Equally important for WiB is to create mentoring and networking opportunities as a way to inspire and support the next generation of high potential women. For this reason, we worked hard to create an effective business leadership network connecting Cass students and the business professionals in the City.

As the president, I was responsible for the communication between the WiB team, the high-profile speakers from the events we hosted and our supporters within Cass. My main concern was to organise impactful events. Part of my job was to select interesting topics and attract inspirational speakers who were willing to share their insights. For those professionals, WiB events offer an opportunity to share their career successes and knowledge with the next generation of managers and directors and also to get exposed to new ideas.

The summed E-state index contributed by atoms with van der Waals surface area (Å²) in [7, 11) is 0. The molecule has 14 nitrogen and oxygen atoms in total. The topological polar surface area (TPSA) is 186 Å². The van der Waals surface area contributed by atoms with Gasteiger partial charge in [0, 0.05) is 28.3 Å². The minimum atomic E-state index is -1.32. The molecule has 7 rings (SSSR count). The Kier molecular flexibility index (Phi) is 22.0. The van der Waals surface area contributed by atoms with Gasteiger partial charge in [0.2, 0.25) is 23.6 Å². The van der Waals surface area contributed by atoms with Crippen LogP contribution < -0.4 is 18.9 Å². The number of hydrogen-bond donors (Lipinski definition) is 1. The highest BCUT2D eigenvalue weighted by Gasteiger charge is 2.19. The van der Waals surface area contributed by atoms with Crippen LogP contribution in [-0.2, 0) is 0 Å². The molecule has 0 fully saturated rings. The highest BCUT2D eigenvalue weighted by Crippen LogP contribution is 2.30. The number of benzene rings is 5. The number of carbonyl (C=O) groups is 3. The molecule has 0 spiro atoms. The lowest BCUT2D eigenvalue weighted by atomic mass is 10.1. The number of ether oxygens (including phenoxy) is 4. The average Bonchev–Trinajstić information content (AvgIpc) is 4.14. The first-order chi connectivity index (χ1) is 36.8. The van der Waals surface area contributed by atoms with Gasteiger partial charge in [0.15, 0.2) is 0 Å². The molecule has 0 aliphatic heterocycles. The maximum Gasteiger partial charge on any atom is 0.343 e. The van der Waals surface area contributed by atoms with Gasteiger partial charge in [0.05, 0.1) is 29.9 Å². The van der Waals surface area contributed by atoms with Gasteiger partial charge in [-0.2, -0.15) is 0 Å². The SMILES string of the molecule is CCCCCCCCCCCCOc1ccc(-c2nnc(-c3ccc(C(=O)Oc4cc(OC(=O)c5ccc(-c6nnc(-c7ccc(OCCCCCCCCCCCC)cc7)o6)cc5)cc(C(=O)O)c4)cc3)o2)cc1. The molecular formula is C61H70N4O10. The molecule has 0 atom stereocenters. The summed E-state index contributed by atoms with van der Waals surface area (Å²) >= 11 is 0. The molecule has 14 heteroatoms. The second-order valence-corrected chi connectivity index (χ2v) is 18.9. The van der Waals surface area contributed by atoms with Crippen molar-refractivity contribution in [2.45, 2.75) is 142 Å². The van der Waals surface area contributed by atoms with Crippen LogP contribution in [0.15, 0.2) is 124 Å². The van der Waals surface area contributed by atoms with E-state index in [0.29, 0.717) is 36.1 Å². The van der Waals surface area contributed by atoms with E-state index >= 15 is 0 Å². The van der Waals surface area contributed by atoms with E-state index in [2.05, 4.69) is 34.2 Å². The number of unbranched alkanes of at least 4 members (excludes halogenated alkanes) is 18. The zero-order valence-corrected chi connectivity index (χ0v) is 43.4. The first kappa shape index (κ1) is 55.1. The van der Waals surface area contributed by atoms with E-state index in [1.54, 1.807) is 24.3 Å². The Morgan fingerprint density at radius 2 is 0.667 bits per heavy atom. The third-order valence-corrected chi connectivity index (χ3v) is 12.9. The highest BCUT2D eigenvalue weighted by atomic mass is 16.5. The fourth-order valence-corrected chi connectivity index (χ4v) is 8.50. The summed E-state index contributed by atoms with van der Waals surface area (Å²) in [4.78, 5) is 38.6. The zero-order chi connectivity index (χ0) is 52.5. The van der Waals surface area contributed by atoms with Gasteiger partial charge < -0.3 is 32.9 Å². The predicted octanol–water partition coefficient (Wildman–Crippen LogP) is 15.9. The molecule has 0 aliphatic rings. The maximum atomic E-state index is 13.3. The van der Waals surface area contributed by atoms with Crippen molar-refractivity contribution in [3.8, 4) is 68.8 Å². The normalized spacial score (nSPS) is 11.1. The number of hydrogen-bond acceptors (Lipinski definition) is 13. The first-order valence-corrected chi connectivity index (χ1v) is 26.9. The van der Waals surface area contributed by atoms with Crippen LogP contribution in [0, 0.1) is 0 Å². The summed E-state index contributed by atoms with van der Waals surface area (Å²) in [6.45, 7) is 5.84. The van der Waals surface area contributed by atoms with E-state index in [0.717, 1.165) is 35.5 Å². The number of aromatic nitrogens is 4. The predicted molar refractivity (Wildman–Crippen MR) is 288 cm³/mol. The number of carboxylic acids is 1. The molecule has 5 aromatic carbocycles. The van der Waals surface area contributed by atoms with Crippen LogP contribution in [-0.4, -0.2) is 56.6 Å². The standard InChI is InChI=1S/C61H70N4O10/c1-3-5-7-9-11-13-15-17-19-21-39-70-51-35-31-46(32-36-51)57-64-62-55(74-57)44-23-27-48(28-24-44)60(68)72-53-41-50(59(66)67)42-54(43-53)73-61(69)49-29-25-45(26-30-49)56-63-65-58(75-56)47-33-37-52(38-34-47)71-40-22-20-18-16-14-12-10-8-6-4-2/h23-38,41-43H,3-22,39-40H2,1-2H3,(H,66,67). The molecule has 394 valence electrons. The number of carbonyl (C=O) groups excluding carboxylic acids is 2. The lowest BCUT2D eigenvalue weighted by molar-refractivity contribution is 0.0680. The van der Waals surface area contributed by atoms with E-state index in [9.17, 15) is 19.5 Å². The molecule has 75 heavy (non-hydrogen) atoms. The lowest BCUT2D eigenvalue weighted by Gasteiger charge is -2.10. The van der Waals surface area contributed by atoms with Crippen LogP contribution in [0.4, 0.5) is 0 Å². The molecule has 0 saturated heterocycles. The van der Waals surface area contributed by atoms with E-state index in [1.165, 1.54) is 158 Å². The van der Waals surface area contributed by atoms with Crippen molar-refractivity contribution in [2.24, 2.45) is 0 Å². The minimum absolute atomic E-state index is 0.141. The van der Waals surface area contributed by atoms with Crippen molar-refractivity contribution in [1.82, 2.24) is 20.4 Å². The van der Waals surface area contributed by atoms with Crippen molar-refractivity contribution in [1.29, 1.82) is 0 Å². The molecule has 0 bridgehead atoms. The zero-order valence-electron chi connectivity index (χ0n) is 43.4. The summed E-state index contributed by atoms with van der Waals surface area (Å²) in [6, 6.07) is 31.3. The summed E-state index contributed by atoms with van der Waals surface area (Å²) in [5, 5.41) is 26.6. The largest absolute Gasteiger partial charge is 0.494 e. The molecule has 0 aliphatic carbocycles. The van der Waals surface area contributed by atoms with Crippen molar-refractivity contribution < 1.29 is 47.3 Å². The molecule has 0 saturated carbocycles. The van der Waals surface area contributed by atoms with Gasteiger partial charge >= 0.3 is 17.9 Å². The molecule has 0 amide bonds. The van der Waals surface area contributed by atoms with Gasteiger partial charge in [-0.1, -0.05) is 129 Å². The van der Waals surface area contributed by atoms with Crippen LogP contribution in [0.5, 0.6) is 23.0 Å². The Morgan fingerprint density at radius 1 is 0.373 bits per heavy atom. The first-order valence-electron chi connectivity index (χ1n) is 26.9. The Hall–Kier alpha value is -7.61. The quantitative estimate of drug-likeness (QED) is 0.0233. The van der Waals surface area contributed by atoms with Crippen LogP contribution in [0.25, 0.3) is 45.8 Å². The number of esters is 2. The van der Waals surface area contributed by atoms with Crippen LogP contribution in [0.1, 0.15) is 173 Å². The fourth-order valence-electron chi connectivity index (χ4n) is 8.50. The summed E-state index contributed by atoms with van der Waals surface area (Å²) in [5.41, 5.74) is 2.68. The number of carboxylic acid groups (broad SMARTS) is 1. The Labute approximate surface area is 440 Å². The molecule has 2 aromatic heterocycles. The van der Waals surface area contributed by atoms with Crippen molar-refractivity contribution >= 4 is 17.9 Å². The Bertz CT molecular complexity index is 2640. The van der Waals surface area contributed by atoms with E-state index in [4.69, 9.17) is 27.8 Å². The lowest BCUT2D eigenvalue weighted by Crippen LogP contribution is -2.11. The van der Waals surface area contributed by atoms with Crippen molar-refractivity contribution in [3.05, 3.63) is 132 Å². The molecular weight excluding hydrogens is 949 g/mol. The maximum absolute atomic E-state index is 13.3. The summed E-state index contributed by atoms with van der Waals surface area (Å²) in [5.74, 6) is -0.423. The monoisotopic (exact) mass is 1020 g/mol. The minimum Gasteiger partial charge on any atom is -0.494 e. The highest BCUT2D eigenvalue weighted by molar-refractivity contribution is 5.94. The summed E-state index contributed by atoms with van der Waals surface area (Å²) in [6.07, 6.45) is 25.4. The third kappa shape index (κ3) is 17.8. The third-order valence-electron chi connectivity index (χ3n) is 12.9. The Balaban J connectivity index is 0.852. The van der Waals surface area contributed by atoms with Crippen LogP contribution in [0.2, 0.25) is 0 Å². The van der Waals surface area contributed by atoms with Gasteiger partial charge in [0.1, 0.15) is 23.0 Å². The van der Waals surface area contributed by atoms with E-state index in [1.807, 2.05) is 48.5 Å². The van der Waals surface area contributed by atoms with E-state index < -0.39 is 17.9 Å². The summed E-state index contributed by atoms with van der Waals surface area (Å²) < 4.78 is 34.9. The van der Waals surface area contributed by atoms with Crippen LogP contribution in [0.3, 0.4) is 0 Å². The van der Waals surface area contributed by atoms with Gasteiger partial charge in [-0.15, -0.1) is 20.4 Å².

Women in Business is the biggest of the SIGs at Cass but there are plenty of other great and very active groups that offer an exciting environment to share ideas and refine leadership, communication and people skills. As a member of a SIG team, one has opportunities to work alongside students with similar interests as well as industry professionals. This platform is also a great place to put in practice all coursework. For example, tasks like securing sponsorship demand good marketing; clearly communicating what the group represents and what it aims to achieve, and strategy skills; who will be targeted and how the potential sponsor will be approached, etc. Being part of a SIG can help students gain business experience before they sail into the real world. Lastly, being involved with a SIG means you gain access to events organised by SIGs in other business schools, professional networks in the city or companies. Thus, your network expands quickly beyond the Cass community.

Maria Nikolou PhD, MBA.
President of Cass Women in Business (2010 - 2011)

Are women seen but not heard?